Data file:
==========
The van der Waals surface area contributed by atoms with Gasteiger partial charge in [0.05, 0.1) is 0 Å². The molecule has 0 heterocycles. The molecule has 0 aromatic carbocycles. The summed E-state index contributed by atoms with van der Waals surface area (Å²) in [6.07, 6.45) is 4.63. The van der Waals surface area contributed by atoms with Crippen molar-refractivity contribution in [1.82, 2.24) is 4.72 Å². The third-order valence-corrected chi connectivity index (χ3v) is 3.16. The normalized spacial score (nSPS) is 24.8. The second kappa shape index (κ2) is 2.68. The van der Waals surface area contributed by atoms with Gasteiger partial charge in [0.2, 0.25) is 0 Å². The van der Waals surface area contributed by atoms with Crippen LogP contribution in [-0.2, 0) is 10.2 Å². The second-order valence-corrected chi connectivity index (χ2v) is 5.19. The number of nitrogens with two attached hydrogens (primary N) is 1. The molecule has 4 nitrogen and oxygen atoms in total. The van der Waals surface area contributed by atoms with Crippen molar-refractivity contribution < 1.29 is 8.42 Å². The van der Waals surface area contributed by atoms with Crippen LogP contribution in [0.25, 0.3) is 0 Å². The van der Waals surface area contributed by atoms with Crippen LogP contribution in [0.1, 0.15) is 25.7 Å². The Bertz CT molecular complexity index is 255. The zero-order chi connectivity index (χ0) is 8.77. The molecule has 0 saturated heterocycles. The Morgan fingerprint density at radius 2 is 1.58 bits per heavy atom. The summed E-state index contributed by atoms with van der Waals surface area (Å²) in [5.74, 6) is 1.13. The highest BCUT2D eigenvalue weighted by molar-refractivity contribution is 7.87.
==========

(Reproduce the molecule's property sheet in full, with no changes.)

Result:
The van der Waals surface area contributed by atoms with Gasteiger partial charge in [0.05, 0.1) is 0 Å². The molecule has 0 heterocycles. The molecule has 0 aromatic carbocycles. The summed E-state index contributed by atoms with van der Waals surface area (Å²) in [6.07, 6.45) is 4.63. The van der Waals surface area contributed by atoms with Crippen molar-refractivity contribution in [1.82, 2.24) is 4.72 Å². The third-order valence-corrected chi connectivity index (χ3v) is 3.16. The normalized spacial score (nSPS) is 24.8. The second kappa shape index (κ2) is 2.68. The van der Waals surface area contributed by atoms with Gasteiger partial charge in [0.2, 0.25) is 0 Å². The van der Waals surface area contributed by atoms with Crippen LogP contribution in [-0.2, 0) is 10.2 Å². The second-order valence-corrected chi connectivity index (χ2v) is 5.19. The number of nitrogens with two attached hydrogens (primary N) is 1. The molecule has 4 nitrogen and oxygen atoms in total. The van der Waals surface area contributed by atoms with Crippen molar-refractivity contribution < 1.29 is 8.42 Å². The van der Waals surface area contributed by atoms with Crippen LogP contribution in [0.25, 0.3) is 0 Å². The van der Waals surface area contributed by atoms with Crippen LogP contribution in [0.1, 0.15) is 25.7 Å². The Bertz CT molecular complexity index is 255. The zero-order chi connectivity index (χ0) is 8.77. The molecule has 0 saturated heterocycles. The Morgan fingerprint density at radius 2 is 1.58 bits per heavy atom. The summed E-state index contributed by atoms with van der Waals surface area (Å²) in [5.74, 6) is 1.13. The highest BCUT2D eigenvalue weighted by molar-refractivity contribution is 7.87.